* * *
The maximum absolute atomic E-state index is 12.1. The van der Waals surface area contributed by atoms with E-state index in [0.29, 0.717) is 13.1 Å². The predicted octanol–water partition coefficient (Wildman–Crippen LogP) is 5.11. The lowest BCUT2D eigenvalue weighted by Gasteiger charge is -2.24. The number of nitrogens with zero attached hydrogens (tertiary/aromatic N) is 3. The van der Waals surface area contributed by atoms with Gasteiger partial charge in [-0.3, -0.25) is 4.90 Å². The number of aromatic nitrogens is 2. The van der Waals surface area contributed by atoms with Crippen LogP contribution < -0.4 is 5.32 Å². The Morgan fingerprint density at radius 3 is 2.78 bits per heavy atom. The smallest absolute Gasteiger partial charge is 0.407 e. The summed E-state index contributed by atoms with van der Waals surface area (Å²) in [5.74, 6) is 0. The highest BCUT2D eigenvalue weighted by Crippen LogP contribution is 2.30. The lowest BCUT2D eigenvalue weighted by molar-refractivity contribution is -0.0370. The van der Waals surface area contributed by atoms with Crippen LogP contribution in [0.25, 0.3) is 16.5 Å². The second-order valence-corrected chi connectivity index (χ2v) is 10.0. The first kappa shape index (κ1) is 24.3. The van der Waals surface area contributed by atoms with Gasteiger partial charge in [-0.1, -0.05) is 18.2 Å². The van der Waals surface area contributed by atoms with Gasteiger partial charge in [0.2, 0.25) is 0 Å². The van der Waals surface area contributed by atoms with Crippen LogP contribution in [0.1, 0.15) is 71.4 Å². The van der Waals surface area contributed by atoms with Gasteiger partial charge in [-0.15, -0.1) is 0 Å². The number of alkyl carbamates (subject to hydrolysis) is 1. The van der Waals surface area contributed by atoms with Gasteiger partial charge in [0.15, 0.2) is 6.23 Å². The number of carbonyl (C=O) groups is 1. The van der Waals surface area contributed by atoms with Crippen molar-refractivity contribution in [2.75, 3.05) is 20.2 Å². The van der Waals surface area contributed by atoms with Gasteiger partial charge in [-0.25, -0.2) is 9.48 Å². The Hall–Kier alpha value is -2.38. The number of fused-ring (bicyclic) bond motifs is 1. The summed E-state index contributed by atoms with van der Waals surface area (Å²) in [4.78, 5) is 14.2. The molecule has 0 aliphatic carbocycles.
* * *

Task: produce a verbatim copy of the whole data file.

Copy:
The maximum absolute atomic E-state index is 12.1. The van der Waals surface area contributed by atoms with E-state index in [0.29, 0.717) is 13.1 Å². The predicted octanol–water partition coefficient (Wildman–Crippen LogP) is 5.11. The lowest BCUT2D eigenvalue weighted by Gasteiger charge is -2.24. The number of nitrogens with zero attached hydrogens (tertiary/aromatic N) is 3. The van der Waals surface area contributed by atoms with Gasteiger partial charge in [-0.3, -0.25) is 4.90 Å². The number of aromatic nitrogens is 2. The van der Waals surface area contributed by atoms with Crippen LogP contribution < -0.4 is 5.32 Å². The Morgan fingerprint density at radius 3 is 2.78 bits per heavy atom. The smallest absolute Gasteiger partial charge is 0.407 e. The summed E-state index contributed by atoms with van der Waals surface area (Å²) in [5.74, 6) is 0. The highest BCUT2D eigenvalue weighted by Crippen LogP contribution is 2.30. The lowest BCUT2D eigenvalue weighted by molar-refractivity contribution is -0.0370. The van der Waals surface area contributed by atoms with Crippen LogP contribution in [0.25, 0.3) is 16.5 Å². The second-order valence-corrected chi connectivity index (χ2v) is 10.0. The first kappa shape index (κ1) is 24.3. The van der Waals surface area contributed by atoms with Gasteiger partial charge in [-0.1, -0.05) is 18.2 Å². The van der Waals surface area contributed by atoms with Gasteiger partial charge in [0.2, 0.25) is 0 Å². The van der Waals surface area contributed by atoms with Crippen LogP contribution in [0.1, 0.15) is 71.4 Å². The van der Waals surface area contributed by atoms with Gasteiger partial charge in [-0.15, -0.1) is 0 Å². The number of alkyl carbamates (subject to hydrolysis) is 1. The van der Waals surface area contributed by atoms with Gasteiger partial charge in [0.15, 0.2) is 6.23 Å². The number of carbonyl (C=O) groups is 1. The van der Waals surface area contributed by atoms with Crippen molar-refractivity contribution in [2.75, 3.05) is 20.2 Å². The van der Waals surface area contributed by atoms with Gasteiger partial charge in [-0.25, -0.2) is 9.48 Å². The Hall–Kier alpha value is -2.38. The number of fused-ring (bicyclic) bond motifs is 1. The summed E-state index contributed by atoms with van der Waals surface area (Å²) in [4.78, 5) is 14.2. The molecule has 0 aliphatic carbocycles.